The Great Comet of 1577 (official designation: C/1577 V1) was a comet that passed close to Earth during the year 1577 AD. It was viewed by people all over Europe, including the famous Danish astronomer Tycho Brahe and Turkish astronomer Taqi ad-Din. From his observations of the comet, Brahe was able to discover that comets and similar objects travel above the Earth's atmosphere. The best fit using JPL Horizons suggests that the comet is currently about 320 AU from the Sun (based on 24 of Brahe's observations spanning 74 days from 13 November 1577 to 26 January 1578).
Using all the records to estimate the orbit, it seems that the perihelion was on October 27. The first recorded observation is from Peru, 5 days later: the accounts noted that it was seen through the clouds like the moon. On November 7, in Ferrara (Italy), architect Pirro Ligorio described «the comet shimmering from a burning fire inside the dazzling cloud». On November 8, it was reported by Japanese astronomers with a Moon-like brightness and a white tail spanning over 60 degrees 
Tycho Brahe, who is said to have first viewed the comet slightly before sunset on November 13 after having returned from a day of fishing, was the most distinguished observer and documenter of the comet's passing.
Sketches found in one of Brahe's notebooks seem to indicate that the comet may have travelled close to Venus. These sketches depict the Earth at the centre of the Solar System, with the Sun and moon in orbit and the other planets revolving around the Sun, a model that was later displaced by heliocentricity. Brahe made thousands of very precise measurements of the comet's path, and these findings contributed to Johannes Kepler's theorising of the laws of planetary motion and realisation that the planets moved in elliptical orbits. Kepler, who was Brahe's assistant during his time in Prague, believed that the comet's behavior and existence was proof enough to displace the theory of celestial spheres, although this view turned out to be overly optimistic about the pace of change.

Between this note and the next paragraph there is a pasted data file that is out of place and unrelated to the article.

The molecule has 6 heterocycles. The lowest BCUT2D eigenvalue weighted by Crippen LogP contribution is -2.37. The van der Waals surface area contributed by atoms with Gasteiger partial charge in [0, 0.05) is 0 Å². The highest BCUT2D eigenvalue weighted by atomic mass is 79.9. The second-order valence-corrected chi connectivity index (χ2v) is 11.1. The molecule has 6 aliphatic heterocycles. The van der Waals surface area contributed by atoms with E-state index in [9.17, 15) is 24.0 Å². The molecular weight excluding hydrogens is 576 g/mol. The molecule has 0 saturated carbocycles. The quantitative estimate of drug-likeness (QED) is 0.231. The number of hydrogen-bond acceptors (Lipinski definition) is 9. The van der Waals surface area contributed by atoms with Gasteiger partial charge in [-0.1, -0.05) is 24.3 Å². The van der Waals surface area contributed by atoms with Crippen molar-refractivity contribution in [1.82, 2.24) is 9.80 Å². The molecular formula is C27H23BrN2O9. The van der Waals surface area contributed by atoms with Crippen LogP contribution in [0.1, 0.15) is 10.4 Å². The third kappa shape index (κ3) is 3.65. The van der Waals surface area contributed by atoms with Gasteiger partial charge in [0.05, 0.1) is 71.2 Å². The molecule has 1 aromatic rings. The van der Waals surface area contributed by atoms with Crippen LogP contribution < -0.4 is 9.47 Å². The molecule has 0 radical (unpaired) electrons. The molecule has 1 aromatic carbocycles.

Brahe's discovery that the comet's coma faced away from the Sun was also significant.
One failing Brahe had in his measurements was in exactly how far out of the atmosphere the comet was, and he was unable to supply meaningful and correct figures for this distance; however, he was, at least, successful in proving that the comet was beyond the orbit of the Moon about the Earth, and, further to this, was probably near three times further away. He did this by comparing the position of the comet in the night sky where he observed it (the island Hven, near Copenhagen) with the position observed by Thadaeus Hagecius (Tadeáš Hájek) in Prague at the same time, giving deliberate consideration to the movement of the Moon. It was discovered that, while the comet was in approximately the same place for both of them, the Moon was not, and this meant that the comet was much further out.
Brahe's finding that comets were heavenly objects, while widely accepted, was the cause of a great deal of debate up until and during the seventeenth century, with many theories circulating within the astronomical community. Galileo claimed that comets were optical phenomena, and that this made their parallaxes impossible to measure. However, his hypothesis was not accepted.
several other observers have recorded seeing the comet: The astronomer Taqi al-Din Muhammad ibn Ma'ruf recorded the passage of the comet. The Sultan Murad III saw these observations as a bad omen for the war and blamed al-Din for the plague which spread at the time. Other observers include Helisaeus Roeslin, William IV, Landgrave of Hesse-Kassel, Cornelius Gemma, who noted the comet had two tails  and Michael Mästlin — also identified it as superlunary. Additionally it was also observed by Abu'l-Fazl ibn Mubarak, who recorded the comet's passage in the Akbarnama 
The literature resulting from the passing of the comet was prolific, and these works, as well as the ideas presented by many astronomers, caused much controversy. However, the idea that comets were heavenly objects became a respected theory, and many took this concept to be true. Artwork inspired by the event was also made—artist Jiri Daschitzky made an engraving that was inspired by the passing of the comet over Prague on November 12, 1577. Cornelis Ketel painted the portrait of Richard Goodricke around 1578. Goodricke had reached adulthood in 1577 and apparently saw the comet as an omen and had it included in the painting. Roeslin also produced one of the more complex of the representations of the Great Comet, described as "an interesting, though crude, attempt".
This comet was mentioned in the book entitled "Sêfer Chazionot - The Book Of Visions - By Rabbi Hayyim ben Joseph Vital: "1577. Rosh Hodesh Kislev (November 11), after sunrise, a large star with a long tail, pointing upward, was seen in the southwestern part of the sky. Part of the tail was also pointing eastward. It lingered there for three hours. Then it sank in the west behind the hills of Safed. This continued for more than fifty nights. On the fifteenth of Kislev, I went to live in Jerusalem".